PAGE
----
Profits fell double digits at Santander Consumer USA Holdings in Dallas in connection with its exit from the personal loan business and other nagging issues.

The $37.9 billion-asset lender reported first-quarter profits of $200.6 million, or 19% lower than a year earlier. Earnings per share were 56 cents, missing an estimate of analysts polled by Bloomberg by one penny.

Lower fee-based income sunk profits. Noninterest revenue plunged 51% to $72.7 million. The company – a unit of the Spanish banking giant Banco Santander – attributed the decline to accounting adjustments stemming from defaults in its personal loan portfolio.

Santander said last fall that it was exiting its personal loan business. During the first quarter the company sold $869.3 million in personal loans; an additional $1.3 million remain on the company’s books, classified as held for sale.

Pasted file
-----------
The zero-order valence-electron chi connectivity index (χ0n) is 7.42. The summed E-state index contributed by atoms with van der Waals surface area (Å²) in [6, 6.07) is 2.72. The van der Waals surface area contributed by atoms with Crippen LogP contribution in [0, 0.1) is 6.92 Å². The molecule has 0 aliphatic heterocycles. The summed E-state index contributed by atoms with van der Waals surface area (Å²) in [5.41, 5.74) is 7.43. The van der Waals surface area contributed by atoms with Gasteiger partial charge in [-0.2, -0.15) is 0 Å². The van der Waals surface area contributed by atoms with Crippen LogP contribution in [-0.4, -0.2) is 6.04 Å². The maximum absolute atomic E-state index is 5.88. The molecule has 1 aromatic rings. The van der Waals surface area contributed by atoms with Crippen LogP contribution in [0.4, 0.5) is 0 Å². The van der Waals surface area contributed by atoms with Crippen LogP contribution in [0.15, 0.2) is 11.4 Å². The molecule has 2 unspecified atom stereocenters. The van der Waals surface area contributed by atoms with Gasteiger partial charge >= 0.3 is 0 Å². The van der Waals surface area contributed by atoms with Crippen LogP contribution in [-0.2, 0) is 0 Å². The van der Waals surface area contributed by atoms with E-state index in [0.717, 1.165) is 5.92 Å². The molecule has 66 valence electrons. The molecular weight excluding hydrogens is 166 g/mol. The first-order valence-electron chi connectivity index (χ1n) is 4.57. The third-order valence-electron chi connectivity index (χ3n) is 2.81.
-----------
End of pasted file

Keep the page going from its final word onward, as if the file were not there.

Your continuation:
The provision for credit losses climbed 5% to $706.6 million, but that figure was lower than the previous quarter’s provision of $902.5 million. The chargeoff ratio was 8.2% compared with 6.1% a year earlier.

Higher expenses also hurt profits. Operating costs rose 26% to $309.8 million, mostly from investments in the its managed assets portfolio, the company said.

Meanwhile, net finance and interest income increased 10% to $1.2 billion.

Santander last month restated earnings going back to 2013, following an inquiry from securities regulators about the way it calculates its set-aside for bad loans.

Total originations dipped 8% to $6.8 billion as the company said it scaled back its presence in the subprime auto market.

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